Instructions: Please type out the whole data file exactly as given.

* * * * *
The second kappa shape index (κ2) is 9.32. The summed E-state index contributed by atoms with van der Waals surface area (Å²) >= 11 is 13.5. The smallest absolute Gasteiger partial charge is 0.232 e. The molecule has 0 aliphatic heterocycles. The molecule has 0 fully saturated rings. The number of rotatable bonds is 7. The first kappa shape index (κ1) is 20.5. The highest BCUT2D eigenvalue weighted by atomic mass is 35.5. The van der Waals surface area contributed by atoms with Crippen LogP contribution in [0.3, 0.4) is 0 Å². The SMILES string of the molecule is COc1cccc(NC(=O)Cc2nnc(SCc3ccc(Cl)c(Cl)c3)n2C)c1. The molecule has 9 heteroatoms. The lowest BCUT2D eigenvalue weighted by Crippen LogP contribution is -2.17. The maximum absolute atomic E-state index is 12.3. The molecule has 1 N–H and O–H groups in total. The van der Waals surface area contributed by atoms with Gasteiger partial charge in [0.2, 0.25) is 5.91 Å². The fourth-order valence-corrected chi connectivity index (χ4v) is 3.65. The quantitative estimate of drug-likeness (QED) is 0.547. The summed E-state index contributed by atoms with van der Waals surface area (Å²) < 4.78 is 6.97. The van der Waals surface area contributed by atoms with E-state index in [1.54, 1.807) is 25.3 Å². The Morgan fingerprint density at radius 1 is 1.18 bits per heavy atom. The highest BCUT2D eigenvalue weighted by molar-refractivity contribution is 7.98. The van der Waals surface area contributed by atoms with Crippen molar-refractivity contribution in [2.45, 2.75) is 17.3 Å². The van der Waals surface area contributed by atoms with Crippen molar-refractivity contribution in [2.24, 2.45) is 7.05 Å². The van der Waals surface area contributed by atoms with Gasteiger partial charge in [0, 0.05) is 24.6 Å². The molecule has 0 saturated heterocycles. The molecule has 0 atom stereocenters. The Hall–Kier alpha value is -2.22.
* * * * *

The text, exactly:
The second kappa shape index (κ2) is 9.32. The summed E-state index contributed by atoms with van der Waals surface area (Å²) >= 11 is 13.5. The smallest absolute Gasteiger partial charge is 0.232 e. The molecule has 0 aliphatic heterocycles. The molecule has 0 fully saturated rings. The number of rotatable bonds is 7. The first kappa shape index (κ1) is 20.5. The highest BCUT2D eigenvalue weighted by atomic mass is 35.5. The van der Waals surface area contributed by atoms with Crippen LogP contribution in [0.3, 0.4) is 0 Å². The SMILES string of the molecule is COc1cccc(NC(=O)Cc2nnc(SCc3ccc(Cl)c(Cl)c3)n2C)c1. The molecule has 9 heteroatoms. The lowest BCUT2D eigenvalue weighted by Crippen LogP contribution is -2.17. The maximum absolute atomic E-state index is 12.3. The molecule has 1 N–H and O–H groups in total. The van der Waals surface area contributed by atoms with Gasteiger partial charge in [0.2, 0.25) is 5.91 Å². The fourth-order valence-corrected chi connectivity index (χ4v) is 3.65. The quantitative estimate of drug-likeness (QED) is 0.547. The summed E-state index contributed by atoms with van der Waals surface area (Å²) < 4.78 is 6.97. The van der Waals surface area contributed by atoms with E-state index in [1.54, 1.807) is 25.3 Å². The Morgan fingerprint density at radius 1 is 1.18 bits per heavy atom. The highest BCUT2D eigenvalue weighted by molar-refractivity contribution is 7.98. The van der Waals surface area contributed by atoms with Crippen molar-refractivity contribution in [2.45, 2.75) is 17.3 Å². The van der Waals surface area contributed by atoms with Crippen molar-refractivity contribution in [2.24, 2.45) is 7.05 Å². The van der Waals surface area contributed by atoms with Gasteiger partial charge in [0, 0.05) is 24.6 Å². The molecule has 0 saturated heterocycles. The molecule has 0 atom stereocenters. The Hall–Kier alpha value is -2.22.